The biggest archive ever available to mankind is under threat - from Scotland
FOR the last century or so, the National Library of Scotland (NLS), that huge stone edifice on Edinburgh’s George IV Bridge, has kept a copy of just about everything that has been published in Britain. It stands in a pretty select area – its neighbours include the politicians, who make the laws, and the judges, who apply them.
Anybody who wants to look up something written in any book, magazine or newspaper, at any time in the last century or so, can go along to the NLS and refer to the original.
I went there one day to look up an article which had been published in an American journal in July 1945. The article was called 'As We May Think', by Vannevar Bush, and it predicted how the future dissemination of information would be done by interactive electronic displays, on a machine he called the 'Memex'. It was fascinating to be able to examine the original journal and to get a copy of it.
And, as a result of these huge reference libraries, the 20th century will probably turn out to have been the most documented century in history – before then, most information was informal and ephemeral. But during the 20th century, everything seems to have been properly documented and preserved.
And since… well, it seems, the informal and ephemeral nature of information is back, in the shape of the World Wide Web (WWW), the modern version of the Memex, which arrived around 1995, 50 years after Bush predicted it in his post-war article. The unique nature of the web is that anybody, anywhere, can publish anything at any time. And the cost of doing it is so incidental that it is just as easy for an enthusiastic teenager scribbler in their student digs, as it is for the New York Times, to make their views available to a waiting world.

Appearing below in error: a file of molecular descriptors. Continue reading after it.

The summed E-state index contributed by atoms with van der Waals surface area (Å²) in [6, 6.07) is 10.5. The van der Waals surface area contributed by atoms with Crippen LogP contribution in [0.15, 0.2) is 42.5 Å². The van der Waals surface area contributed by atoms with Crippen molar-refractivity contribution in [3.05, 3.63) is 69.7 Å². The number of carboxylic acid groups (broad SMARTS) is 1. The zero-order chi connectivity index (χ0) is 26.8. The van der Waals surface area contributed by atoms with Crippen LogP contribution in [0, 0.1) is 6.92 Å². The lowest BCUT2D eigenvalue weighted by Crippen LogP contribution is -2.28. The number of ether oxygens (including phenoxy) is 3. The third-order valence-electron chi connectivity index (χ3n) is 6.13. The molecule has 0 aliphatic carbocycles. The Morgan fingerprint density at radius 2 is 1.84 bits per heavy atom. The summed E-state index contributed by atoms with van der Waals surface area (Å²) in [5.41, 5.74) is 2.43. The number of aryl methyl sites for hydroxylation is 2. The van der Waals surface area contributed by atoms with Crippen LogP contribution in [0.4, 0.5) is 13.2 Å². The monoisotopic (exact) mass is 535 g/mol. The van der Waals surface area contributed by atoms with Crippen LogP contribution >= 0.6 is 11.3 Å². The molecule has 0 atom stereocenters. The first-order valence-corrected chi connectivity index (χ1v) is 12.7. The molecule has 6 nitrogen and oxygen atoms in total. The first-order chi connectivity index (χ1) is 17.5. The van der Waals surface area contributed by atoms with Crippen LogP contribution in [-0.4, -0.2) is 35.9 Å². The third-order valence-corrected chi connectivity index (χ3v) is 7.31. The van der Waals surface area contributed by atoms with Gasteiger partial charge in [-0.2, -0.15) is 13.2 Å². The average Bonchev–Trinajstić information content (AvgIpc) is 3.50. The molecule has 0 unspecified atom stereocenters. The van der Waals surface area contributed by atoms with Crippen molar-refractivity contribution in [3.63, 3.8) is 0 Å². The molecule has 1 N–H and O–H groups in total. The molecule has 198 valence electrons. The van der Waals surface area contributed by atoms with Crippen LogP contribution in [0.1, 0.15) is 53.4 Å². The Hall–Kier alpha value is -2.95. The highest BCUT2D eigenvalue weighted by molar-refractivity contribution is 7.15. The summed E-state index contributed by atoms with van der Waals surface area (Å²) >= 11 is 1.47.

As the web matures, and subscription technologies improve, more and more publications are moving away from print publishing towards becoming only online. This is particularly true of small circulation specialist technical, financial and marketing analyst reports. So when publications only appear on the web, and then eventually become out of date and are withdrawn, where do they go to? Are they preserved in a library somewhere?
Generally not, or at least not yet.
But the various national libraries of the world are starting to get their act together. The French and Canadians, as usual, are worried about losing key bits of their culture and are working out how to preserve them. The British Library has undertaken a project with IBM to build a colossal digital archive.
In one of the most fascinating developments, a massive private US project called the 'Internet Archive' has set up a web site at www.archive.org. The Internet Archive trawls the entire web, and takes snapshots of it at regular intervals. It is a little eerie to visit archive.org and find web sites that you had thought long forgotten are still preserved there, some of them dating as far back as 1997 - which is ancient history as measured in internet time. If you were ever responsible for a particularly embarrassingly bad web site you may be alarmed to hear that it is still likely to be 'out there' on archive.org.
They have a particularly comprehensive archive of the tragic events of September 11th at september11.archive.org The terrorist attacks on the World Trade Center can be seen through the eyes of hundreds of newspapers and broadcasters worldwide. It is a remarkable resource for the study of recent events.
But these marvellous archives of world newspapers are under attack from, of all things, the Scottish courts. Last year, in the infamous 'limbs in the loch' trial, the judge warned that any republication of material published about the defendant in a previous murder case in 1991 would be contempt of court. Strangely enough, the judge was happy enough that old 1991 copies of the Evening Times continued to be stored in a library, but he took exception to the same material being archived on the Internet. According to this interpretation of the law, every time you retrieve information via the Web, it constitutes a fresh 'publication'. This puts newspaper archives at constant risk of prosecution for contempt.
It would be a bit of a shame if our access to the largest collection of information ever made available to mankind - the modern incarnation of Bush's Memex – was closed down by the actions of a Scottish judge.